Objectives: We examined whether the social gradient for measures of morbidity is comparable in English and French public employees and investigated risk factors that may explain this gradient.
Methods: This longitudinal study of 2 occupational cohorts-5825 London civil servants and 6818 French office-based employees-used 2 health outcomes: long spells of sickness absence during a 4-year follow-up and self-reported health.
Results: Strong social gradients in health were observed in both cohorts. Health behaviors showed different relations with socioeconomic position in the 2 samples. Psychosocial work characteristics showed strong gradients in both cohorts. Cohort-specific significant risk factors explained between 12% and 56% of the gradient in sickness absence and self-reported health.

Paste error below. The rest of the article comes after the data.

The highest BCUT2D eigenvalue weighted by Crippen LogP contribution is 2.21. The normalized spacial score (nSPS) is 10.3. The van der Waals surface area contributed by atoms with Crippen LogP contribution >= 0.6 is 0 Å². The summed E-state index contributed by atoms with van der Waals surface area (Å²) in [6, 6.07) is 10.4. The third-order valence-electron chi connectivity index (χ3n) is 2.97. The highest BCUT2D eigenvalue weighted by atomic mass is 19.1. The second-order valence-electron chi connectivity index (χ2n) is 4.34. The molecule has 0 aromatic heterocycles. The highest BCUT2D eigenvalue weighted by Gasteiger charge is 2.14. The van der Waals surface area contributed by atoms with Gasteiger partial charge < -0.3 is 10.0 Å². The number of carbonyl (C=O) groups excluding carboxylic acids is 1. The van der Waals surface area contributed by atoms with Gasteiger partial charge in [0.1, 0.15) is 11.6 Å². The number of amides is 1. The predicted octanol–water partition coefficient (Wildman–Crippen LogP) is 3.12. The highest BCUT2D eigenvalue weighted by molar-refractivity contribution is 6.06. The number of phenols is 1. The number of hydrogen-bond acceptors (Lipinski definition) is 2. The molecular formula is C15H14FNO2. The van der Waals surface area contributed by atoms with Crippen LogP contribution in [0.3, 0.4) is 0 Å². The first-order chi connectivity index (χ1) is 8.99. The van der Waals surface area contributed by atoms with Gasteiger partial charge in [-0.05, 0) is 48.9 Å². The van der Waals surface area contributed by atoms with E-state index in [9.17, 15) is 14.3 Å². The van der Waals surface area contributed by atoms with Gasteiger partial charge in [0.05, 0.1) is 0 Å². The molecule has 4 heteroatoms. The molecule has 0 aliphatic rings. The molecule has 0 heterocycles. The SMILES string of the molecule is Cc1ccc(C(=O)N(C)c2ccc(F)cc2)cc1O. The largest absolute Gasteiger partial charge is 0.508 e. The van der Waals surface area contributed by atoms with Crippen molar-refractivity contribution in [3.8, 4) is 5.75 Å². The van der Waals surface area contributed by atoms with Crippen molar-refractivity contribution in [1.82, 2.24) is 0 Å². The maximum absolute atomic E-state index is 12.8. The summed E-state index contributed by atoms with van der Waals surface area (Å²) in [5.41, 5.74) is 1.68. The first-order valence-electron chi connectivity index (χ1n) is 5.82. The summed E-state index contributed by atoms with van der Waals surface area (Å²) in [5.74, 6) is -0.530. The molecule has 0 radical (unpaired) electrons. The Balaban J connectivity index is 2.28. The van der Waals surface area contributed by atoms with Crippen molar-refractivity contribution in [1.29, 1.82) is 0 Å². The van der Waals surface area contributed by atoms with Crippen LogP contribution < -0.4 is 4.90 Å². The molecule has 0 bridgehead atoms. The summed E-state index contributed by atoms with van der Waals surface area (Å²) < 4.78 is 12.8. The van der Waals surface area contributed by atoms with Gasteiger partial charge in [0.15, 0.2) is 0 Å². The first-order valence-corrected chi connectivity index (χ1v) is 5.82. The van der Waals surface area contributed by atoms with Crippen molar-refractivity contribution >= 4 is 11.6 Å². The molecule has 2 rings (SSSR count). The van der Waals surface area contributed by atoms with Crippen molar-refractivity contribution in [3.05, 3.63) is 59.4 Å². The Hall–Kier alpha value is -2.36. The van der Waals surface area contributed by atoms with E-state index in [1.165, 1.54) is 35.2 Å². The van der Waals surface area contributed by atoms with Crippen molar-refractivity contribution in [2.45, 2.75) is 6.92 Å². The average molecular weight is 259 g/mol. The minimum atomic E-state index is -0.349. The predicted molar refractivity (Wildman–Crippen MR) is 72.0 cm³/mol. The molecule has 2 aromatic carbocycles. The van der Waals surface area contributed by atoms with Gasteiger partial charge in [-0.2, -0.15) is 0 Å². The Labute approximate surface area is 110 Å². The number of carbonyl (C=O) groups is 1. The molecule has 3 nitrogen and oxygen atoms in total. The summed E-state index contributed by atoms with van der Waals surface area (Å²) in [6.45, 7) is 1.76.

Conclusions: Our cross-cultural comparison suggests that some common susceptibility may underlie the social gradient in health and disease, which explains why inequalities occur in cultures with different patterns of morbidity and mortality.